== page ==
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Court Decision: Florida Domicile vs Residency

Most people, especially new residents in Florida, don't know the difference between domicile and residency. One question that these new Floridians may face is whether they should establish domicile or residency to be eligible for certain benefits such as lower taxes, voting rights, and eligibility for public school education.

If you're already a resident or thinking about moving to Florida, it's essential to know if you'll be considered a resident or domiciliary. The answer may depend on the type of income you receive, how long your stay in Florida is, whether or not you maintain ties with another state (or country), and more. Generally, different types of residency can impact your eligibility for certain services like public assistance.

The laws are different for people that have established themselves as domiciliaries or residents of Florida. This article will explore the difference between these two statuses, how to determine which status you have, and what your rights are with each status. Read on to discover the differences in detail.

Florida Domicile

Florida domicile refers to your legal home state or country. The Florida Domicile is often misunderstood by many people considering opening a new business or starting a new life in the state. There are a lot of misconceptions about the term that we need to address before we can talk about it in detail. Is Florida domicile like a residency? No, and there's a big difference between the two terms.

Florida domicile is a term that describes whether or not you are considered a resident of Florida. If you have a permanent home in Florida (even if you only stay for part of the year), you're deemed domiciled there.

Domicile is one of the factors used by courts and other government agencies to determine residency for purposes such as voting eligibility, taxes, and qualification for certain social services. Florida law defines domicile as where you have your legal residence, intend to live indefinitely, and do not intend to relinquish your ties with this place unless there are compelling reasons.

To change your Florida domicile status from resident to non-resident or vice versa, you must file a written statement with the Department of Highway Safety and Motor Vehicles (DHSMV). You must accomplish this within thirty days after changing your intent about living in the state.

If you’re considering establishing your domicile in Florida, here are some tips for obtaining the status:

  • File a Declaration of Domicile through the Court Clerk from your county of residence.

  • Establishing your domicile in Florida can be done through investment real estate ownership and relocating your most treasured possession in your Floridian home.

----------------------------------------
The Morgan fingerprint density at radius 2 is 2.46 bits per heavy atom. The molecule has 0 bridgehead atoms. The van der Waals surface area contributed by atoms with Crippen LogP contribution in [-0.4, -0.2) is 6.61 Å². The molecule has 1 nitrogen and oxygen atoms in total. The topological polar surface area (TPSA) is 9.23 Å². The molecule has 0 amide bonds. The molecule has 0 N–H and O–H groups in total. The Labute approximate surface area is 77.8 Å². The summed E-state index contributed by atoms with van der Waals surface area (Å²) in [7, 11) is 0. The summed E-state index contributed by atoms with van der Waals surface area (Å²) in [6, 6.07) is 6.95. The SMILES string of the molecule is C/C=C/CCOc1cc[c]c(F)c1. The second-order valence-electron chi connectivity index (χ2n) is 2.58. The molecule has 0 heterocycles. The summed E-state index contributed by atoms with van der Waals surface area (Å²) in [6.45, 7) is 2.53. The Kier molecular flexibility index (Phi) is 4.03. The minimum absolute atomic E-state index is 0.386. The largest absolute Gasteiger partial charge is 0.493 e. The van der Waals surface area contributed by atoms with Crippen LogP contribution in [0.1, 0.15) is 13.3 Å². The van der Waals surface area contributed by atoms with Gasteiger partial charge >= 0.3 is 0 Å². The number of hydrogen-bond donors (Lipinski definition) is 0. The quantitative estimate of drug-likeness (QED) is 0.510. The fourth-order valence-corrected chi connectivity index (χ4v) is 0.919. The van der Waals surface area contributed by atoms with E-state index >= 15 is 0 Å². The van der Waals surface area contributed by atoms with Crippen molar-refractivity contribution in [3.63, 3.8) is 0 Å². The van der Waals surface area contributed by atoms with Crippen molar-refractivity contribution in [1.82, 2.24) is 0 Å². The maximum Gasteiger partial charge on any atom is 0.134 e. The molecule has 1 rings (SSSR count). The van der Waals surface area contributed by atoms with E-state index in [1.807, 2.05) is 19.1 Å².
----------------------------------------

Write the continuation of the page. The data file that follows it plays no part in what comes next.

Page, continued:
• You must have an address in Florida that is not just a vacation home.

  • Residency requires intent to remain indefinitely within the State of Florida. Spend more time in your new Florida residence than in your old state.

  • Cancel your older out-of-state driver’s license and obtain a Florida driver’s license.

  • Register your vehicle (s) in Florida, obtain Florida-based auto insurance, and cancel your old registration and coverage.

  • Register as a voter and participate in the upcoming elections

  • Claim any available homestead exemptions

  • Use Florida-based professionals and services where applicable. This includes banks, attorneys, primary healthcare providers, insurance agents, etc.

Family walking on beautiful white sand beach in Florida

Florida Residency

The term "residency" has many different meanings. It can refer to your location, nationality, or even your home. However, in Florida, this term means something definite; the place in which you have resided for an entire year and intend to reside for at least six months in the future. To be considered a Florida resident, one must meet specific requirements and provide proof of residency when applying for any state-related benefits or services.

The Florida Department of Revenue defines Florida residency as "where you are permanently or indefinitely living." This can be determined by factors such as your mailing address, driver's license, voter registration, income tax filing status, and more. Becoming a resident depends on whether you're moving to Florida or already living in the state.

The Florida Supreme Court ruled on what constitutes residency in Florida. The court held that you'd be considered a resident of Florida if you're physically present in Florida for six months out of the year with no intent to leave anytime soon. You must also take actions that indicate your intention to remain indefinitely at your current location.

Getting residency in Florida can take some time and dedication. The following are the steps you need to take if you want to acquire Florida residency:

  • Spend at least six months living here
  • File a Declaration of Domicile
  • Get an identification card from the state of Florida.
  • Obtain a driver's license from the state of Florida
  • Establish and maintain your residence address in FL
  • Register to vote in this state
  • File an affidavit declaring that you or your spouse (if married) intends to remain a resident of the State of Florida as your primary residence, for example, during tuition or military service.

Bottom Line

The difference between domicile vs. residency in Florida is a common query for people moving to the Sunshine State. You may be wondering what it means, which one you should choose, and if you need to choose at all. It's crucial to understand the difference between these two terms because they'll determine how you file your taxes in Florida.

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